*We live in a country close to Ukraine, and the war is affecting everything around us in alarming ways. Threat and fear of future invasion is very present here.

You came out really detailed,and that helps! it made decide to talk to my partner about it and see when/how/what we can do,realistically speaking in my country (South America). 💙

80's girl so Internet communication nuances is specially lost on me // she / her / they / them // I'm like megumin //

“Explosion!” // passes out

Link to comment
Share on other sites

You came out really detailed,and that helps! it made decide to talk to my partner about it and see when/how/what we can do,realistically speaking in my country (South America). 💙

Thank you for your kind words.

I wish you much success in your planning!

We are the Duumy System | she/her pronouns work for all of us

System Mates Text Color Key:

Spuukiy (Ghost)*Formerly default text color* | Naki (Reptilian) | Aija (Moonelf)

Link to comment
Share on other sites

Money being an issue certainly makes gear collecting look like a daunting task at first.

But if you are patient and know/ learn where to look for cheap gear, then putting a solid bug out bag together is a realistic goal.

 

We are far from being wealthy ourselves. Living right at the official poverty limit for this country.

The expansive list of things in our bug out bag has been collected over several years.

Almost all of it has been acquired either second hand, on sale or for free as either gifts or found otherwise.

 

The most expensive item was the Dutch army bivy bag, which came at around 50$ second hand and without the hoop.

And it took me quite a while to acquire it, but it's very much the centerpiece of our gear so it was worth it.

 

I would recommend making a list of gear you want, with priority on basics first. (But if you find lower priority items cheap go for it!)

And then just keep your eyes open for sales (even at super markets), flea markets, garage sales, army 2nd hand stores, etc.

 

Even little money can buy you a nice knife, cooking pot, a bunch of lighters, a sturdy water bottle or whatever you might find and want.

And be open to buying "cheap" gear. Cheap as in maybe not super high end and sturdy. Even a cheap 15$ super market sale tent will keep you saver and dryer, than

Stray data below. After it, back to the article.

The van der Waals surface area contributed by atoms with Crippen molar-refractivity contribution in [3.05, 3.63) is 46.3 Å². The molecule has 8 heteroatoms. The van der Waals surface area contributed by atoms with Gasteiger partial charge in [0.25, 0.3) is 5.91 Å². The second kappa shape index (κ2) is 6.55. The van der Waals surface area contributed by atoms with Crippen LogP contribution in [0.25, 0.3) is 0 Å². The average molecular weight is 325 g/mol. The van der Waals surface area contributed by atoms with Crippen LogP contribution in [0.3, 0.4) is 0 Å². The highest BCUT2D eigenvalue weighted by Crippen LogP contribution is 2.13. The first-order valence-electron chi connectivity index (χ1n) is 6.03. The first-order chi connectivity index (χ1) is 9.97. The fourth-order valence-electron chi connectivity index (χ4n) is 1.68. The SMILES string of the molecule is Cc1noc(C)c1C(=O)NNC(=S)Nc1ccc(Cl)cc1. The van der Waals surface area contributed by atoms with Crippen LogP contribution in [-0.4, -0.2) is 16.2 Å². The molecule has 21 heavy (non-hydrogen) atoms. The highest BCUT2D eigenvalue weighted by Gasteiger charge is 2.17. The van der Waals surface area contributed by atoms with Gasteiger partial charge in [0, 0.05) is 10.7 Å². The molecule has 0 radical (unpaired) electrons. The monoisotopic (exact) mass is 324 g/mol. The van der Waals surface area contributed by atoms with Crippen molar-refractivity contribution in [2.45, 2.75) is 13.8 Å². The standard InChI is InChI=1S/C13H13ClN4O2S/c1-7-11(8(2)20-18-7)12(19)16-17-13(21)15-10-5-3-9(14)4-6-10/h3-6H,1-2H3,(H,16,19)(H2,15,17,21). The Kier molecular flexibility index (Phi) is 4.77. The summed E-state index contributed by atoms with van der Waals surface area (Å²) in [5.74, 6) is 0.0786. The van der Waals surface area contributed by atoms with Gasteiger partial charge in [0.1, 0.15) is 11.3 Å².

having to sit in the rain without one.

 

Being on a tight budget certainly turns the collecting of a more or less "complete" bug out bag (if a real complete state even exists) into a long term project.

 

But that is ok.

 

Every piece of gear you have will help you be better prepared than having none at all.

 

Even if all you got is a knife, a 15$ tent and a blanket for a start.

 

I really hope this post didn't come off as preachy.

 

But if it did I sincerely apologize.

 

This is just one of the topics I am very enthusiastic about, as I had to deal with a survival situation in my past life and like to be prepared.

Also because I need to keep Duumy and Aija save.

 

Especially in the times we live in* being prepared gives me at least a little peace of mind.

 

 

*We live in a country close to Ukraine, and the war is affecting everything around us in alarming ways. Threat and fear of future invasion is very present here.

We have some small things like a flashlight, lighter, canned food, but I'll start keeping an eye out whenever I go to the thrift store!

 

You came across fine, thank you for the explanations! I'll keep all of those in mind.

 

I hope that you stay safe, that sounds like a horrible situation to be in and I wish the best for you and your system

 

spacer.png
spacer.png
spacer.png

Link to comment
Share on other sites

We have some small things like a flashlight, lighter, canned food, but I'll start keeping an eye out whenever I go to the thrift store!

 

You came across fine, thank you for the explanations! I'll keep all of those in mind.

 

I hope that you stay safe, that sounds like a horrible situation to be in and I wish the best for you and your system

 

Thank very much you for your kind words.

 

We truly and regrettably live in very interesting times.

 

I wish you the best of luck on your hunt for affordable gear.

We are the Duumy System | she/her pronouns work for all of us

System Mates Text Color Key:

Spuukiy (Ghost)*Formerly default text color* | Naki (Reptilian) | Aija (Moonelf)

Link to comment
Share on other sites

  • 2 weeks later...

I am ashamed to say that I…do not. I have my bag where I can put my basic sel survival stuff if I have to leave my house in a hurry,but in case of emergencies…I don’t. Here we don’t have hurricanes, earthquakes, tsunamis, so I say I am complacent. I should change this, when I am more economically able.

 

I don't have one, I've thought of making one but, it'd bother me to have items that I could be using in a bag for something specific.

 

I don't have one either. Lol. thats why I made this thread, to get some ideas. :D

:ahuh: OffTopix.com - General Discussion Community
Link to comment
Share on other sites

Today I managed to acquire a robust, quality compass for free from a family member who had found it while sorting through old possessions.

They remembered that I am always after outdoor and survival items and offered it to us.

 

Now I am finally able to replace the old broken compass in our bag.

Very satisfying.

We are the Duumy System | she/her pronouns work for all of us

System Mates Text Color Key:

Spuukiy (Ghost)*Formerly default text color* | Naki (Reptilian) | Aija (Moonelf)

Link to comment
Share on other sites

Join the conversation

You can post now and register later. If you have an account, sign in now to post with your account.

Guest
Reply to this topic...

×   Pasted as rich text.   Paste as plain text instead

  Only 75 emoji are allowed.

×   Your link has been automatically embedded.   Display as a link instead

×   Your previous content has been restored.   Clear editor

×   You cannot paste images directly. Upload or insert images from URL.

 Share

×
×
  • Create New...